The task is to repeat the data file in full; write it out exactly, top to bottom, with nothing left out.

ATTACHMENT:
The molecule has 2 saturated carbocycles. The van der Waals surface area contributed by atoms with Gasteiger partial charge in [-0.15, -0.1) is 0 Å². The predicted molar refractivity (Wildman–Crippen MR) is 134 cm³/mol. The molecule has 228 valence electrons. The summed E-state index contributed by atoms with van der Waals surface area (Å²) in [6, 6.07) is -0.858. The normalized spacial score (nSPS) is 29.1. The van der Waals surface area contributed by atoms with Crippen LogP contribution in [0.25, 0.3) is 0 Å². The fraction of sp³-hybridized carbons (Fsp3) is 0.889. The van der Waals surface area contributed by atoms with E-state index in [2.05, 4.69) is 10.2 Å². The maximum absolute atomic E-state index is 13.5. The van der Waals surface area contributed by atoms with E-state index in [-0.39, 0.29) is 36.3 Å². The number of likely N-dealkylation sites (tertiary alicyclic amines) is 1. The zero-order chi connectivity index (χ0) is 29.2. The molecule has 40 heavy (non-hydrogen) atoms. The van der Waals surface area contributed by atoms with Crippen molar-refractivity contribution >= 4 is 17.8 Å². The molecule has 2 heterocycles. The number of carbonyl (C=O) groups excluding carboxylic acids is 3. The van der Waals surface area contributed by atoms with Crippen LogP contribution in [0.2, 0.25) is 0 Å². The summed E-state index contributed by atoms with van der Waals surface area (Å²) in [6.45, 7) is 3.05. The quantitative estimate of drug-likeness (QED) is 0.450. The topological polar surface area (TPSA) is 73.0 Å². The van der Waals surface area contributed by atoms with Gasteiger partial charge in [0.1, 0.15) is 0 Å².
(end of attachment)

The molecule has 2 saturated carbocycles. The van der Waals surface area contributed by atoms with Gasteiger partial charge in [-0.15, -0.1) is 0 Å². The predicted molar refractivity (Wildman–Crippen MR) is 134 cm³/mol. The molecule has 228 valence electrons. The summed E-state index contributed by atoms with van der Waals surface area (Å²) in [6, 6.07) is -0.858. The normalized spacial score (nSPS) is 29.1. The van der Waals surface area contributed by atoms with Crippen LogP contribution in [0.25, 0.3) is 0 Å². The fraction of sp³-hybridized carbons (Fsp3) is 0.889. The van der Waals surface area contributed by atoms with E-state index in [2.05, 4.69) is 10.2 Å². The maximum absolute atomic E-state index is 13.5. The van der Waals surface area contributed by atoms with E-state index in [-0.39, 0.29) is 36.3 Å². The number of likely N-dealkylation sites (tertiary alicyclic amines) is 1. The zero-order chi connectivity index (χ0) is 29.2. The molecule has 40 heavy (non-hydrogen) atoms. The van der Waals surface area contributed by atoms with Crippen molar-refractivity contribution >= 4 is 17.8 Å². The molecule has 2 heterocycles. The number of carbonyl (C=O) groups excluding carboxylic acids is 3. The van der Waals surface area contributed by atoms with Crippen LogP contribution in [0.2, 0.25) is 0 Å². The summed E-state index contributed by atoms with van der Waals surface area (Å²) in [6.45, 7) is 3.05. The quantitative estimate of drug-likeness (QED) is 0.450. The topological polar surface area (TPSA) is 73.0 Å². The van der Waals surface area contributed by atoms with Gasteiger partial charge in [0.1, 0.15) is 0 Å².